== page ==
You should grab yourself a nice steaming cup of coffee, maybe a baguette and some butter, or perhaps a croissant from your local bakery, turn on some Charles Aznavour and enjoy the next few minutes as I take you on a little trip through the romantic streets of sweet, sweet Paris.
When I was in Argentina, I was lucky enough to meet the beautiful soul Stéphanie and we spent the day exploring Igauza falls together with some other lovely friends. We kept in touch, and when I was on my way over to France, she generously invited me to come and stay with her in Paris. She was currently in between jobs so she also offered to show me about the beautiful city herself – how spoiled I am! My plan was to sort of skim through Paris on my way up towards Norway, but I ended up spending four days instead of two because there was simply so much to see, and I was having such a lovely time with Stéphanie!
I opted for the cheapest route as usual, the night bus from London. Which was not a very enjoyable ride, as just when I was going to try and sleep we were awoken to head through Customs, and then shortly after had to debark the bus on the ferry and sit in uncomfortable chairs for two hours as we crossed the English channel. I arrived into Paris around 530am and had a bit of a journey to find my way from the Charles de Gaulle airport into the South where Stéphanie lived. She had given me excellent directions but not having slept, I wasn’t able to find the train platform I needed from the very start. I asked a few gentlemen working who hardly spoke a word of English, and I kept responding to them in Spanish, which was frustrating because I knew some basics in French and it surely would have gone a long way if I responded in French rather than Spanish! It really takes a while for your brain to adjust to the language switches!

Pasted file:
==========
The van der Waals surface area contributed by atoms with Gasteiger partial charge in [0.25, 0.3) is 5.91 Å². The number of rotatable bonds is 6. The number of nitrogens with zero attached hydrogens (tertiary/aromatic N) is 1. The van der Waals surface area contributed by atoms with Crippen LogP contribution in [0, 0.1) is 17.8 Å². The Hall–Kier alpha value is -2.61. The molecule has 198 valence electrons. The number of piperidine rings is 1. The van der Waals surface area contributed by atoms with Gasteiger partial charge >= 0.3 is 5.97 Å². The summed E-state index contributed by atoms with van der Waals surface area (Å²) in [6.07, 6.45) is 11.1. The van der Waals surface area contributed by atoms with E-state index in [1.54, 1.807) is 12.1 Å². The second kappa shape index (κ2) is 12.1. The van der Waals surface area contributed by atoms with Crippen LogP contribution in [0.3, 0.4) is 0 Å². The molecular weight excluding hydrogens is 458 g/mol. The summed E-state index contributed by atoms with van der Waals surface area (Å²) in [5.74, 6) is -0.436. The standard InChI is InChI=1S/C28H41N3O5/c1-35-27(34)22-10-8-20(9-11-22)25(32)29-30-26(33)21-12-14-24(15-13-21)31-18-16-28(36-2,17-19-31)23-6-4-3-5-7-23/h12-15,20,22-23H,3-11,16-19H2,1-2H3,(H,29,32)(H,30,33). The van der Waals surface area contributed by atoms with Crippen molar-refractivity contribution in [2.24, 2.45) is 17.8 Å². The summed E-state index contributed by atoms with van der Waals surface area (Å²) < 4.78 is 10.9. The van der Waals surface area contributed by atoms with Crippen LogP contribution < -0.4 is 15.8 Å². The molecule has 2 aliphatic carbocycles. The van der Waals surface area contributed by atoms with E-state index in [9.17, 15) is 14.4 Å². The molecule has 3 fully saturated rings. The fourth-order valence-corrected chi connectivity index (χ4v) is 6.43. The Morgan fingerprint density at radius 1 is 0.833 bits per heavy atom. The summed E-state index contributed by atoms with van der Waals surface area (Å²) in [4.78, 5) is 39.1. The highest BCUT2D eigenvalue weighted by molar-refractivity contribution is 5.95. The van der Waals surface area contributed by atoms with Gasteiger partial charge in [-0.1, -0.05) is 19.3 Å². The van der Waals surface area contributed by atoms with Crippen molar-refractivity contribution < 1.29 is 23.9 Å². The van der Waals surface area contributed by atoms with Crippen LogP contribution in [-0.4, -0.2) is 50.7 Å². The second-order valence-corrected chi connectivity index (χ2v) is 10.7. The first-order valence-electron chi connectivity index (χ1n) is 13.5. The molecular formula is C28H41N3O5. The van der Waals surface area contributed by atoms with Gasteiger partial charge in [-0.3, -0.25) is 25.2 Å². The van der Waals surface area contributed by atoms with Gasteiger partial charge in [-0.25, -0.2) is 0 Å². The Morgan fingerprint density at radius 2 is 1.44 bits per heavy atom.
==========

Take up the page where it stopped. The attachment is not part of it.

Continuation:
I eventually got it sorted after a long examination of their transit system map and had to change lines three times, getting a little lost once. Luckily a nice young Frenchman approached me and with his shaky English helped me to find where I needed to be! It was pretty stressful as I was in a rush because Stéphanie was meeting me at a bus stop at a specific time. I only ended up being about 15 minutes late, which is incredible considering how many changes in transit I had to make! The most stressful part of travelling for me is exactly that- the travelling- the logistics- getting from point A to point B. When I’m in a foreign country, don’t speak their language, can’t read their signs, and have so little experience with public transit (remember, I can walk through my entire town in a half hour, no need for transit there!), it can become a stressful endeavour to get to where you’re going. But the one thing that adds to that stress the most? The preposterous amount of baggage I lug around with me. So it’s really self inflicted! It’s not so bad getting lost when you’re not carrying an extra 27KG on your back!